Who hasn’t sent a typo when texting?
I plead guilty. Texting is quick, but sometimes (perhaps often) I don’t see my mistake until just after I have sent it. And it’s not just me – errors are so common that many people include comical explanations in their signature blocks. https://www.linkedin.com/pulse/excuse-my-typo-signature-lines-collection-pravash-pujari/
But joking aside, not only do grammarians criticize sloppy texting
(https://contentbureau.com/resources/copywriting-tips/excuse-your-typos-no-i-wont-actually), but business websites also point out the “IRL” risks from using texts for important messages. https://www.inman.com/next/sent-from-my-iphone-please-excuse-any-typos-and-5-other-text-bombs-youre-making/
But aren’t text typos just an inevitable – and harmless – risk of modern life, like a misaddressed email was, all the way back in 2005?
A recent Canadian court did not see it that way – and held an emoji sender liable for a $62K contract, based on his “thumbs up” emoji. https://www.businessinsider.com/judge-ruled-thumbs-up-emoji-can-represent-legally-binding-agreement-2023-7
(Although the case was decided under Canadian law, the contract formation principles should be familiar to any first-year contracts law student in this country.)
A “thumbs up” emoji (https://emojiguide.com/people-body/thumbs-up/) was a commodities buyer’s response to a request from a business colleague to “please confirm flax contract”. In court, the buyer claimed that he only wanted to confirm receipt of the contract, rather than acceptance. But the seller – and the court – treated it as a binding acceptance of an offer to sell, a familiar contracts law analysis.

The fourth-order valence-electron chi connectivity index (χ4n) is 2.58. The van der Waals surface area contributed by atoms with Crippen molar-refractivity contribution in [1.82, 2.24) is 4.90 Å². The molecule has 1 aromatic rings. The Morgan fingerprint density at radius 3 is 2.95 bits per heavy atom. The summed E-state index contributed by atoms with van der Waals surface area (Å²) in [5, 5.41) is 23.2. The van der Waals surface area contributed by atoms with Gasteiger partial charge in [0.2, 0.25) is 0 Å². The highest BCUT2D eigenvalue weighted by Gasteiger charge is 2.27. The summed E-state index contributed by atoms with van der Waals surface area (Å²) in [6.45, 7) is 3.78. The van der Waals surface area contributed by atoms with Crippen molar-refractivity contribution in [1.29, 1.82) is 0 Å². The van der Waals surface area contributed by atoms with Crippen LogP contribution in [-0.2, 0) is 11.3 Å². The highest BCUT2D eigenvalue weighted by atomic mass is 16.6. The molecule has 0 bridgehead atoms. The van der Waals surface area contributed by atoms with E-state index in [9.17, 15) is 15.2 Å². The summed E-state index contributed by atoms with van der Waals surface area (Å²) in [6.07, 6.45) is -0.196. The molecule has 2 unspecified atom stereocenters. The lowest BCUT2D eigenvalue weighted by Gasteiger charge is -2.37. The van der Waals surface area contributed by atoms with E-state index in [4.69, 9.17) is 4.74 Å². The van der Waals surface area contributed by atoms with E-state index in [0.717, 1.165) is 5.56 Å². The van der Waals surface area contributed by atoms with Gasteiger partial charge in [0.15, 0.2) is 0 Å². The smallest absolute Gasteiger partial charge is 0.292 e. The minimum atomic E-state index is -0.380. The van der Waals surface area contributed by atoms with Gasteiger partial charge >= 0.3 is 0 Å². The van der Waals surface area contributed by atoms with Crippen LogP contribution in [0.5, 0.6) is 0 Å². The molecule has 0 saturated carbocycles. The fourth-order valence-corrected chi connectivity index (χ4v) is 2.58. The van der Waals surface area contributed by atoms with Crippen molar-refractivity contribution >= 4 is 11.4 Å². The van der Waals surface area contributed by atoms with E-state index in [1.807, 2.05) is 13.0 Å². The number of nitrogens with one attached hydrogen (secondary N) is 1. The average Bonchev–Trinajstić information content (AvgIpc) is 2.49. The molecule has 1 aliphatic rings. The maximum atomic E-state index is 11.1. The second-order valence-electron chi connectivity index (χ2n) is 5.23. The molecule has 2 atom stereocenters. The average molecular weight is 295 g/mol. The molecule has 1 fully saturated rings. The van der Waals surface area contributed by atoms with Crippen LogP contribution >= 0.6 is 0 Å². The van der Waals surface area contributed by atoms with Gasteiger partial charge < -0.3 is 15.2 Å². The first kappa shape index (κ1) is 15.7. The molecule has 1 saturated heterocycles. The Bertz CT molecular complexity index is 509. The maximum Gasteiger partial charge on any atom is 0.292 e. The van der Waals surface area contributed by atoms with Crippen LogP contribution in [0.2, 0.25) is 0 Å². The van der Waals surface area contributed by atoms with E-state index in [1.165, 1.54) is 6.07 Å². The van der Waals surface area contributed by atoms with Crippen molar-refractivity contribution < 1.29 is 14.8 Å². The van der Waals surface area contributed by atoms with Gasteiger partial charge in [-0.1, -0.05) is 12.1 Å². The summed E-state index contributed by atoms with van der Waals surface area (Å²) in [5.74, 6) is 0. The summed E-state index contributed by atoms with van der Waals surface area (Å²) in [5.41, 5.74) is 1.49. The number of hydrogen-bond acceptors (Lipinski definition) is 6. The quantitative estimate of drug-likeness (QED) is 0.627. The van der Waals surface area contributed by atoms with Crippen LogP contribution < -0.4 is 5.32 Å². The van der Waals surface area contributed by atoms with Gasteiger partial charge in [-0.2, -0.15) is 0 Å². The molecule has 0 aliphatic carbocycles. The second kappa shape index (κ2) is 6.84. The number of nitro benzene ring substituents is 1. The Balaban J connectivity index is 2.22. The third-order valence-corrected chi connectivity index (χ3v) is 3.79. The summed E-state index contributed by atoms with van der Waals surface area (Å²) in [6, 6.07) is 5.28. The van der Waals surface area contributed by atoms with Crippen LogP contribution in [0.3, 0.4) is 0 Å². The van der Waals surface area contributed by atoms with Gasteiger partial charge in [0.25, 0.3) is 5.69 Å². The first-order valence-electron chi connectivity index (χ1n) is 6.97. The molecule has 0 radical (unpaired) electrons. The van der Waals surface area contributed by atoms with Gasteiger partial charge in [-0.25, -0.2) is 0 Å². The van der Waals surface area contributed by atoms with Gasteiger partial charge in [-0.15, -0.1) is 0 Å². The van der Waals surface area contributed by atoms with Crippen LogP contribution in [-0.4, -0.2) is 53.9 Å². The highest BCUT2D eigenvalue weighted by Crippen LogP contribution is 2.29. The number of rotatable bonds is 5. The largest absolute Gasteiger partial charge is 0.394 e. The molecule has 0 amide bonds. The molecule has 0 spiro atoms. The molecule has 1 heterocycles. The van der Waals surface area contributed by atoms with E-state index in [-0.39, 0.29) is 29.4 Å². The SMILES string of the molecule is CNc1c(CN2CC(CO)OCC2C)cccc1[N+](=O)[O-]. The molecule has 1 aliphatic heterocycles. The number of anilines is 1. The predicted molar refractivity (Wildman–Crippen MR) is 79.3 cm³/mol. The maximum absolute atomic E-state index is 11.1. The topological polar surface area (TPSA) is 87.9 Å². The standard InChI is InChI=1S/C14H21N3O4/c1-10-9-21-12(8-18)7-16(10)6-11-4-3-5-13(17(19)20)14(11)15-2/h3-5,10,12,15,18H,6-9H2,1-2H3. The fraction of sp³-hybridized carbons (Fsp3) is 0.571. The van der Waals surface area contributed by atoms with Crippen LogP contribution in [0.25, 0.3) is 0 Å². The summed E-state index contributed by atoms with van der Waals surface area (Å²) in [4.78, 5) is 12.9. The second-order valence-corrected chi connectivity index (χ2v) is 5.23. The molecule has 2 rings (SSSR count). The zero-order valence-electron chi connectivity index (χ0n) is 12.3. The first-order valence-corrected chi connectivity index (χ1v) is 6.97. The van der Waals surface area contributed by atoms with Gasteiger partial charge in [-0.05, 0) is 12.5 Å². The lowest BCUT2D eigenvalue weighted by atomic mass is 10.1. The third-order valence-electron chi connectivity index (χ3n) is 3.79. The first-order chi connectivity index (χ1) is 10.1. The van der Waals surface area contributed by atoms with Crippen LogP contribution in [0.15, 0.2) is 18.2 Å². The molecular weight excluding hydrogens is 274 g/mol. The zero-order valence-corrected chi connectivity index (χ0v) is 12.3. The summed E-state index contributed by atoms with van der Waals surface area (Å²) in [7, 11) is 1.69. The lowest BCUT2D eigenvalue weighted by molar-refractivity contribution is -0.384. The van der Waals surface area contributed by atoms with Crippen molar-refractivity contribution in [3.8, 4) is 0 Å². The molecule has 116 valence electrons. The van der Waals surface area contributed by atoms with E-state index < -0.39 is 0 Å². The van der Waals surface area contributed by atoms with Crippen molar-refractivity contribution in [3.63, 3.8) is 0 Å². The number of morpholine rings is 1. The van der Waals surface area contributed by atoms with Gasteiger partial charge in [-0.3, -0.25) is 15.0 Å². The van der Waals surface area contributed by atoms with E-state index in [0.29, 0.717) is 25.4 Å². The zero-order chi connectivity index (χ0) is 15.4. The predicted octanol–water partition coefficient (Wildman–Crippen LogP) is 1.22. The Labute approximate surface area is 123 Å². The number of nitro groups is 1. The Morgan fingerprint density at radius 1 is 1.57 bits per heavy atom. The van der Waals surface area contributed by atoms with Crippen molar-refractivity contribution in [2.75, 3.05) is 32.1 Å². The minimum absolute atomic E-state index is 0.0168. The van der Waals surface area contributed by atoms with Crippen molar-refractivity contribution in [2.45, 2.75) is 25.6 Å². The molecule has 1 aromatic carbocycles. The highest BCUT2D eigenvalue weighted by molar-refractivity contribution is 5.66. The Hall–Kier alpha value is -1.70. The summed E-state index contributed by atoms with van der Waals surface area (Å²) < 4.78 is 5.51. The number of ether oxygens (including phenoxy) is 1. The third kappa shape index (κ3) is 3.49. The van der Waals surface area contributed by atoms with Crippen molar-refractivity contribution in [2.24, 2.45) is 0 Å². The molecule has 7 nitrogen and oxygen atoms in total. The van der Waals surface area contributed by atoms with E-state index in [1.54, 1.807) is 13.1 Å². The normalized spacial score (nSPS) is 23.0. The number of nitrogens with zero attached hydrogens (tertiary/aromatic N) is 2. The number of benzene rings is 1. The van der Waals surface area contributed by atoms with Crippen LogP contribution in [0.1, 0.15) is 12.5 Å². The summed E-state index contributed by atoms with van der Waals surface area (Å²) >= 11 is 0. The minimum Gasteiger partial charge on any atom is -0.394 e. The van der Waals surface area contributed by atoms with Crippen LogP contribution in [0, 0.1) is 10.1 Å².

To me, the crucial fact for the court was not just the use of an emoji text to form the contract, but also the parties’ “pattern” of conduct, in other commodities deals, over a period of time. The court explicitly equated the emoji to the parties’ prior verbal exchanges such as “ok”, “yup” or “looks good” – which neither party disputed had actually created contracts. As the court described it, these were “uncontradicted proof of the manner in which the parties conducted their business”.
In a world where seemingly everyone texts, at all times and for all purposes, “this Court cannot (nor should it) attempt to stem the tide of technology and common usage – this appears to be the new reality in Canadian society and courts will have to be ready to meet the new challenges that may arise from the use of emojis and the like”.
As a result, that quick thumbs-up emoji response cost the sender $61,498.09, plus interest and costs.
As a business attorney, I know from long experience that a sad tale such as this will not stop clients from doing business in the way they prefer – and I can’t deny seeing “ok”, “yup” and “looks good” in our clients’ messages. But I can let them know the potential cost of such business shortcuts. I just hope that I can convince them that what works well for setting a tee time should not be the way to make expensive contracts – especially when a simple, “old fashioned” phone call, or even a Stone Age email, can eliminate any uncertainty, and risk.